Julia Margaret Cameron's photograph The Angel in the House
Julia Margaret Cameron’s photograph The Angel in the House

In her keynote talk at Vortext, a weekend of writing workshops put on by Hedgebrook, Ruth Orzeki talked about a poem called “The Angel of the House,” written by Coventry Patmore (what a name!), first published in 1854. The poem exemplified the Victorian ideal of a perfect woman, whose best traits were grounded in her children and home and doting upon her husband while men were best suited for public pursuits outside the home. The term “Angel in the house” came to represent the Victorian female ideal of a gentle woman devoted to her home and children and who acquiesced to all of her husband’s needs without complaint.

Man must be pleased; but him to please
Is woman’s pleasure; down the gulf
Of his condoled necessities
She casts her best, she flings herself.

Ruth explained that Viginia Wolfe, in a speech that riffed on this poem, questioned the feminine ideal, saying about her angel in the house, “she bothered me and wasted my time and so tormented me that at last I killed her.”

Ah, those voices of judgement. How often do we sit idly by and let them rule us?

Ruth’s overall message was that to write is to be brave, that we must kill our angel in order to tell the absolute truth in the best way we know how, perform an act of ancarchy.

Her words clanged me over the head. I thought about my unfinished memoir that lives in a cloud, disjointed and confused, hiding where it’s safe, just where the Angel of the House thinks it should remain.

In its place, I have taken up a “fun” project writing about a dancer in Bali for no real reason other than she had an interesting life and I’ve always wanted to go to Bali, and what better excuse? A Balinese dancer is safe. There is no death or grieving. Instead there is color and gold headdresses and world travel, love affairs with Indian princes and making movies with Bing Crosby.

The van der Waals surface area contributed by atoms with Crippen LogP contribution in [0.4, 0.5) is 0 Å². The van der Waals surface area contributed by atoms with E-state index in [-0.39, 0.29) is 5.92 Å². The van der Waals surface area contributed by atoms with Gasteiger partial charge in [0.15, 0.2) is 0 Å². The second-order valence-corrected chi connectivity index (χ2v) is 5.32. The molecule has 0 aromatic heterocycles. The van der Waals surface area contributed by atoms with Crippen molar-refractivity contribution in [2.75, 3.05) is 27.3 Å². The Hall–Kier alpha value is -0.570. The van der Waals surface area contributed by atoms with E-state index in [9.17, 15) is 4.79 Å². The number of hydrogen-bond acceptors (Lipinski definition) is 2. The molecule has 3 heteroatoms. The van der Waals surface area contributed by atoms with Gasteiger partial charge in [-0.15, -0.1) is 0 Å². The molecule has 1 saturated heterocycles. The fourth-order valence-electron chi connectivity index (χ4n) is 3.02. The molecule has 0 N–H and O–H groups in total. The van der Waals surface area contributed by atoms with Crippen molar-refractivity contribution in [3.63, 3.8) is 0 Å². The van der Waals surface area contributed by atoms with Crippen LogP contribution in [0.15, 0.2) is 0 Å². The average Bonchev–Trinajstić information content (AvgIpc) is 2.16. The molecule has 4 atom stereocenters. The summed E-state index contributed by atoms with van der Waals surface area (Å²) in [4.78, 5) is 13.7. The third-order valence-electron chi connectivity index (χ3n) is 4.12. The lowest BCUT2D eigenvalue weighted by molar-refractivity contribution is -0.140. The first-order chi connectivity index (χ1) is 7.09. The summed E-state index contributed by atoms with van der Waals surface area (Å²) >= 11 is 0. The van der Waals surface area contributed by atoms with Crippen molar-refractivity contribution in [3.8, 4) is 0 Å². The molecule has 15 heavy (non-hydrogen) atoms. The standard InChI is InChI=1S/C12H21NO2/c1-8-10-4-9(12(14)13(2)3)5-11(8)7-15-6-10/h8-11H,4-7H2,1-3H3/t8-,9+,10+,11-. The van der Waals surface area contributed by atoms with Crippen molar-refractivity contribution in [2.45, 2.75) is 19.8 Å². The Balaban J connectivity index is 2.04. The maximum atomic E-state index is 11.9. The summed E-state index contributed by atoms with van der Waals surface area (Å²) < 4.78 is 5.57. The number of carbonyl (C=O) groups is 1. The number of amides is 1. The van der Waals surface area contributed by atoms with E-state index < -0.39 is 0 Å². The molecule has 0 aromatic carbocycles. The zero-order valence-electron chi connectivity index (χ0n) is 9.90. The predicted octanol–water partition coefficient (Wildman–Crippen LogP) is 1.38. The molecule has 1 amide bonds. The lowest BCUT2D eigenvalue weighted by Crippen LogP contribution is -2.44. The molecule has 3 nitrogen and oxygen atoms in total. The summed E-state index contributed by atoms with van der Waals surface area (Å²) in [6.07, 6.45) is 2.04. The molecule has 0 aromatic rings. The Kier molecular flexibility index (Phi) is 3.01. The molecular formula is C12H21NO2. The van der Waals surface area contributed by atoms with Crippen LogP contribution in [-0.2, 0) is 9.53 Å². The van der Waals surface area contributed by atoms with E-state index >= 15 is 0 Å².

But Ruth and her killing of Angels got me thinking.

But there was more. Reiko Rizzuto, who uses Tarot cards readings to help her in her writing did a reading for the entire group asking the question, “What is it about your project that’s important?”

Just that question alone had me questioning everything.

I am sure we all took away our own personal messages from her reading. For me it was about uncovering hidden truths, committment to the truth, having the will/drive, healing, making sacrificies and liberation from guilt.

My memoir in the cloud rumbled, a distant thunder. Suddenly the Balinese dancer seemed like a silly child.

Later, sitting next to Ruth at lunch, I explained my dilemma.

“Write the fun one!” she said. “Write the one you’re excited about.”

I know this too. You have to be excited about a project in order to write. If a project is trudgery, it will never get written. But what about “committment to truth” and “making sacrifices?”

I’m on a teeter-totter of projects. One is fun and easy and for the other, I must kill an angel.

Gift of gifts, I have been offered a short stint in a cottage at Hedgebrook, so I am madly trying to untangle from my life for 4 days in the quiet woods of Whidbey Island where I can teeter-totter to my heart’s content. How lucky am I?


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